What is the need for developing the nonprofit sector, where the state is so strong, one might ask? The answer to this question is both complex and multi-faceted. While there is increasing realization among the ruling class that the dependency on Oil cannot be continued forever, there is also a concurrent realization that there can and needs to be greater individual and group level participation by those who have wealth. Religious and cultural norms favor greater individual philanthropy.  Nonprofits are seen as potential agents that will bring about greater civic participation – both in terms of volunteering as well as setting up institutions that address key fundamental issues. While health, housing and education sectors will need significant inputs in the years and decades to come; this stress on increased funding and efforts is being put on nongovernmental entities. A new nonprofit law is being drafted to allow for potential tax-deductibility, according to sources.

In my conversation with foundation executives and legal experts, I found that the sector leaders see a greater need for clarity on regulations. Secondly, there is also a perceived need for clarity in terms of what the nonprofit sector is supposed to do. “The government should let us work” pointed out one senior executive, pointing to the need for greater freedom of action.

Regulations are being framed and put together as we speak. This will help in framing the identity of the nonprofit sector, which will be unique to the country. While the nonprofit sector needs to borrow ideas from the rest of the world, it also needs to adapt them to the realities of life in the Kingdom. This means an intelligent and thoughtful fine-tuning of ideas, concepts that have worked for decades or even centuries in the West.

Human capacity development is another area that needs focus. While there is a huge pool of young people who are being trained in areas of public policy, nonprofit management etc. this capacity should be mentored, channeled to work in the development sector in the Kingdom. “Young people don’t see this as a stable career choice,” pointed out another senior executive. He suggested that this needs to change and the government involvement in legitimizing the sector may help.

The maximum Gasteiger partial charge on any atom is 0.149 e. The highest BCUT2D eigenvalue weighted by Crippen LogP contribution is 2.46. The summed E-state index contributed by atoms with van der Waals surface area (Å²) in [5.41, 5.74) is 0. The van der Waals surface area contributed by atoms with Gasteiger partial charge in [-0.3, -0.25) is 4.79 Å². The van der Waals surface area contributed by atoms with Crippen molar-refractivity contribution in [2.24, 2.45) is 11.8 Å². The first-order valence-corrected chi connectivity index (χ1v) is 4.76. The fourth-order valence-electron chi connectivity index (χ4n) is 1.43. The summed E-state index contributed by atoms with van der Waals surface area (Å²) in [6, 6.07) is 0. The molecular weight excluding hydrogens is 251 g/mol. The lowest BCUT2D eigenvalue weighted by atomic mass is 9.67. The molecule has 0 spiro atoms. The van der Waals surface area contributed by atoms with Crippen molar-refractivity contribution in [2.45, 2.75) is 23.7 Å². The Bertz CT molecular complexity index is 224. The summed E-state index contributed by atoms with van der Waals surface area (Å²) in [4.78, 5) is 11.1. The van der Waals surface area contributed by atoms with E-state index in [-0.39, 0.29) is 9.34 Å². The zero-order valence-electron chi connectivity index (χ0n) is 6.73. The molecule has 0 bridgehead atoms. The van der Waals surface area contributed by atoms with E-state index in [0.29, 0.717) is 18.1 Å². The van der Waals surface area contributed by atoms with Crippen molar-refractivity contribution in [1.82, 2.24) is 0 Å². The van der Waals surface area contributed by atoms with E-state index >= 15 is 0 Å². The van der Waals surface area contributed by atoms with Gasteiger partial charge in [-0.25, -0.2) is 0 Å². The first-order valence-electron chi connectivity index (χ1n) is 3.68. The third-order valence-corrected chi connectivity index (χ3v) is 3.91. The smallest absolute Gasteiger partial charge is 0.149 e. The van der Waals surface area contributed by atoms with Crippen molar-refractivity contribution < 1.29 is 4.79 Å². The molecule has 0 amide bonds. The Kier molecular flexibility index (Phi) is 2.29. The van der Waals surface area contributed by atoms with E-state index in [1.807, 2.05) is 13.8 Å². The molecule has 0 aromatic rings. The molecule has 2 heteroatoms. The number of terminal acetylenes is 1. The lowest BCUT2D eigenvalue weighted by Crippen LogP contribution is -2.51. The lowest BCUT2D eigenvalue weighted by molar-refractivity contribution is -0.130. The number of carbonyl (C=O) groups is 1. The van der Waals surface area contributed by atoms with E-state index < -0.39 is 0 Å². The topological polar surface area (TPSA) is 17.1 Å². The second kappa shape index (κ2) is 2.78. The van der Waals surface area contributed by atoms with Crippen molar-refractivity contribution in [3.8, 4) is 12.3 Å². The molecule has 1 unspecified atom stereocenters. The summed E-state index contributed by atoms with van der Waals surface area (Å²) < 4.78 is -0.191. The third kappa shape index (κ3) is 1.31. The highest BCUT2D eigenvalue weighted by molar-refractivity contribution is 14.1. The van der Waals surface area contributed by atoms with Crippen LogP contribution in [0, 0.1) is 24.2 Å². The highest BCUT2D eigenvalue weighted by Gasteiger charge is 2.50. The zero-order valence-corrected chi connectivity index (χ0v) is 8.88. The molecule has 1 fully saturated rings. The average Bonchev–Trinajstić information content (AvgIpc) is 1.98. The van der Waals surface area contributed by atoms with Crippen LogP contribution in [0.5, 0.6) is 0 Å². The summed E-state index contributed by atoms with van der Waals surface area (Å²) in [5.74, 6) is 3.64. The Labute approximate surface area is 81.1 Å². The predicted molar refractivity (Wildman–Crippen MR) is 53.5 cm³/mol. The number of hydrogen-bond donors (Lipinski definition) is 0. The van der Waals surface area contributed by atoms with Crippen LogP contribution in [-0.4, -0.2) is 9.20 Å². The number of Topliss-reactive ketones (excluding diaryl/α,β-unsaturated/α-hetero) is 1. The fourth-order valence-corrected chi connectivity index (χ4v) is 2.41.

The need for greater women’s involvement in the sector came up time and again during the three-day conference. There was a healthy participation by women in the conference and all participants – both women and men stressed women’s involvement in developing Saudi society using all tools available to the third sector.

If discussions and exchanges during the three days are any indication, then there is great momentum and energy in the country. The future of nonprofits in KSA will depend on how the government and nonprofit leaders work with each other to collaborate, create norms and a culture of mutual respect and trust in their abilities to solve social problems.

 

News from ARNOVA 2017

This year’s ARNOVA was held in Grand Rapids, MI. As someone who has been a regular for the past five years, I was excited for this year’s conference also because I released a co-authored book (with Dr.Shariq Siddiqui) and also won the ARNOVA-Al Subaei Arab Philanthropy award. 

The book is available for purchase here.  While we are anticipating a good response, only time will tell whether it is received well. We have taken a unique perspective of using Public Administration and Nonprofit theories to test some hypothesis and also to build theory in terms of how Islamic schools gain legitimacy. While our findings indicate that most schools are using the nonprofit form, to gain legitimacy; we were surprised to find that they operate just as well (or badly) as other faith-based schools. The issues of governance, management and fundraising remain the same.

 

Small kindnesses, big impact

I watched the movie Sultan and the Saint over the weekend at the Bayan Claremont Graduate School of Theology in Claremont. While the movie was quite well made and it has a strong message of interfaith dialogue and courage, the point that stuck to me was not the central message; but rather a peripheral one : Small acts of kindnesses can have huge impacts.

In the movie, the Sultan, Sultan Al Kamil is shown to be kind to his aggressors,  the crusaders who have attacked Egypt. At a time when the aggressors are locked from all sides by water from the Nile, the Sultan sends food and other provisions so the crusaders dont die. This single act, argue some of the scholars interviewed in the movie changed the course of the war. In addition to getting the crusaders to giving up their war, which was getting too costly and fruitless, one can argue that this act could have had a transformative effect on them as well.

Kindness from a friend is to be expected, but from a sworn enemy can be transformative. This is the one lesson I took away from this movie.